John Wick: Chapter 2 (2017) is for me the weakest of the three current films developing as it does the rather silly graphic novel-esque level underworld infrastructure that exists in the world of Wick with none of the realism or character development of the first film. The section of the film where Wick gets a bulletproof suit made and picks weaponry like he is selecting a fine wine (from a ‘sommelier’ played by an under-used Peter Serafinowicz) pretty much sets the cartoon level of this chapter and the body count is predictably almost doubled (128).  Again, I’ve already talked briefly about Chapter 2 in this post, but I’ll give it a few more words here.

A loose end from the previous film is tied up quickly as an opening amuse bouche in Chapter 2; Wick recovers his car from a chop shop, kills around a dozen henchmen and pretty much writes off his vehicle in the process. Abram (Peter Stormare who played alongside Reeves in Constantine) who runs the chop shop is a Tarasov, but agrees not to hold the fact that Wick has pretty much killed off his whole workforce against him. It’s a good reminder of how the name John Wick strikes fear into his enemies.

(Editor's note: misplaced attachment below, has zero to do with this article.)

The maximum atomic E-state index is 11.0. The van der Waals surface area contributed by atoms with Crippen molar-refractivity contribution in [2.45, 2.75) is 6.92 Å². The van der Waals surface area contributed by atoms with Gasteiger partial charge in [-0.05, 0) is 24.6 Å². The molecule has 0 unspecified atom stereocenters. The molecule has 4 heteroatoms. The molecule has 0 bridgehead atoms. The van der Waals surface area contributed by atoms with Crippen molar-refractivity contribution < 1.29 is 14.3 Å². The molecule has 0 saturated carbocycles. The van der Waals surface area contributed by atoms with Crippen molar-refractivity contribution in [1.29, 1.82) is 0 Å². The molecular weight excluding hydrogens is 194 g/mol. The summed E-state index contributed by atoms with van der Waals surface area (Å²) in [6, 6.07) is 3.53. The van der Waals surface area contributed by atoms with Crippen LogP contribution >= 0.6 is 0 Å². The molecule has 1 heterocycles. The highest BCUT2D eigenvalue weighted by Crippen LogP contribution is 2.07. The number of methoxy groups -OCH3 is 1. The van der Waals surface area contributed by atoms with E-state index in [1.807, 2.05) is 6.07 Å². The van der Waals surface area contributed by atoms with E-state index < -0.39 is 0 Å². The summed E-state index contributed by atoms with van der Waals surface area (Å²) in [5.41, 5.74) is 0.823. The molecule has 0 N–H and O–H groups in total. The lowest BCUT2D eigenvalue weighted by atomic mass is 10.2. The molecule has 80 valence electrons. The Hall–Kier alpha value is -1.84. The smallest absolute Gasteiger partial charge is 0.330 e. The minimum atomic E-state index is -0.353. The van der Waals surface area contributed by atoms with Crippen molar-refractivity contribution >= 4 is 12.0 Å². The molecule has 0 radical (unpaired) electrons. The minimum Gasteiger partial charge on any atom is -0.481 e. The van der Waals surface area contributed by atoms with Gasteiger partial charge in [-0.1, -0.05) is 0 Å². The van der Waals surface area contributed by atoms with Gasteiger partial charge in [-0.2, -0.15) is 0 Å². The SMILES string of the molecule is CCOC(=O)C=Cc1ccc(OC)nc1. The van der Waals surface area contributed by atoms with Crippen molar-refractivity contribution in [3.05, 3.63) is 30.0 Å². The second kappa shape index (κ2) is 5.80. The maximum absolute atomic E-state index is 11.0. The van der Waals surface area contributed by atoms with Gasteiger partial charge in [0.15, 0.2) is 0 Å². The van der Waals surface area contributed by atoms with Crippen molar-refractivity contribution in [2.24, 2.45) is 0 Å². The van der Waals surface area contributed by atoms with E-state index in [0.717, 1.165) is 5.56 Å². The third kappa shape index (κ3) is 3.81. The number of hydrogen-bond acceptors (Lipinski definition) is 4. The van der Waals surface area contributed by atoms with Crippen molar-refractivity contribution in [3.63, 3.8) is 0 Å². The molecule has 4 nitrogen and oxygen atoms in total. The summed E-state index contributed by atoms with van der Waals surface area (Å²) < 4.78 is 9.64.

Back home, Wick is presented with a marker from Italian bad guy Santino D’Antonio (Riccardo Scamarcio) which essentially forces him to take on the job of going to Rome and killing off his sister Gianna (Claudia Gerini) who is protected by a tough looking bodyguard Cassian played by Common, but who takes her own life rather than let Wick bump her off. Santino, who blows up Wick’s house when he initially refuses to take the job, is then promoted to be a member of the criminal ruling body called the High Table.

Wick has a long drawn out fight with Cassian and then decides that he better assassinate Santino given that he sent a bunch of assassins to kill him in Rome. Most notable is Ruby Rose’s mute character Ares who is leader of the crew despite her impediment. Why she needs to be mute is a mysterious choice which might have been better left on writer Derek Kolstad’s doodle pad. A well-received new addition to the cast is Laurence Fishburne as the Bowery King who begrudgingly gives Wick a gun and seven bullets to match the price on his head.

Wick uses the bullets wisely and then in true first person shooter style uses what he picks up from the people he kills to restock his weaponry and ammo. There’s a nice ‘hall of mirrors’ false finale which works very well on screen but by then we’ve been served up with so many action film tropes the audience can be forgiven for being a bit tired out. It’s actually a relief when Wick ignores the rules of the Continental and puts a bullet in Santino’s head while he’s having some dinner.